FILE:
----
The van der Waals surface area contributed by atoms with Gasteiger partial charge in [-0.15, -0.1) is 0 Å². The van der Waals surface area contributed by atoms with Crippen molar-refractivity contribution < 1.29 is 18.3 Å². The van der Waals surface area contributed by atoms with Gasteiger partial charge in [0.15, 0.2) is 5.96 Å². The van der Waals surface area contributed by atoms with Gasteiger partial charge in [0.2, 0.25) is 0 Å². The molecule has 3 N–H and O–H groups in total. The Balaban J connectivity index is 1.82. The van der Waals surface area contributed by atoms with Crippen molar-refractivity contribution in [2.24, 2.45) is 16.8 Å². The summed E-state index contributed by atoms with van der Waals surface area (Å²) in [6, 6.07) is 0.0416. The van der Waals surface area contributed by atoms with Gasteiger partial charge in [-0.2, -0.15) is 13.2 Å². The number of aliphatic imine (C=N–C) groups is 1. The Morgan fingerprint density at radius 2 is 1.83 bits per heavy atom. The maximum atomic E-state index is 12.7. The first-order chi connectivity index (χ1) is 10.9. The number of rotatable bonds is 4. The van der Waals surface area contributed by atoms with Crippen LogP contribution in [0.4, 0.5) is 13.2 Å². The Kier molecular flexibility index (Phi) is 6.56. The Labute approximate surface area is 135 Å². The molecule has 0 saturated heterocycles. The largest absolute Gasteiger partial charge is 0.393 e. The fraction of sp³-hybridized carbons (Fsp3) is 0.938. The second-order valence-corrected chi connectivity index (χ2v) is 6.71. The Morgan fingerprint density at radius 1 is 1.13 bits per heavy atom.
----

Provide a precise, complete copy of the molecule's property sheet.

The van der Waals surface area contributed by atoms with Gasteiger partial charge in [-0.15, -0.1) is 0 Å². The van der Waals surface area contributed by atoms with Crippen molar-refractivity contribution < 1.29 is 18.3 Å². The van der Waals surface area contributed by atoms with Gasteiger partial charge in [0.15, 0.2) is 5.96 Å². The van der Waals surface area contributed by atoms with Gasteiger partial charge in [0.2, 0.25) is 0 Å². The molecule has 3 N–H and O–H groups in total. The Balaban J connectivity index is 1.82. The van der Waals surface area contributed by atoms with Crippen molar-refractivity contribution in [2.24, 2.45) is 16.8 Å². The summed E-state index contributed by atoms with van der Waals surface area (Å²) in [6, 6.07) is 0.0416. The van der Waals surface area contributed by atoms with Gasteiger partial charge in [-0.2, -0.15) is 13.2 Å². The number of aliphatic imine (C=N–C) groups is 1. The Morgan fingerprint density at radius 2 is 1.83 bits per heavy atom. The maximum atomic E-state index is 12.7. The first-order chi connectivity index (χ1) is 10.9. The number of rotatable bonds is 4. The van der Waals surface area contributed by atoms with Crippen LogP contribution in [0.4, 0.5) is 13.2 Å². The Kier molecular flexibility index (Phi) is 6.56. The Labute approximate surface area is 135 Å². The molecule has 0 saturated heterocycles. The largest absolute Gasteiger partial charge is 0.393 e. The fraction of sp³-hybridized carbons (Fsp3) is 0.938. The second-order valence-corrected chi connectivity index (χ2v) is 6.71. The Morgan fingerprint density at radius 1 is 1.13 bits per heavy atom.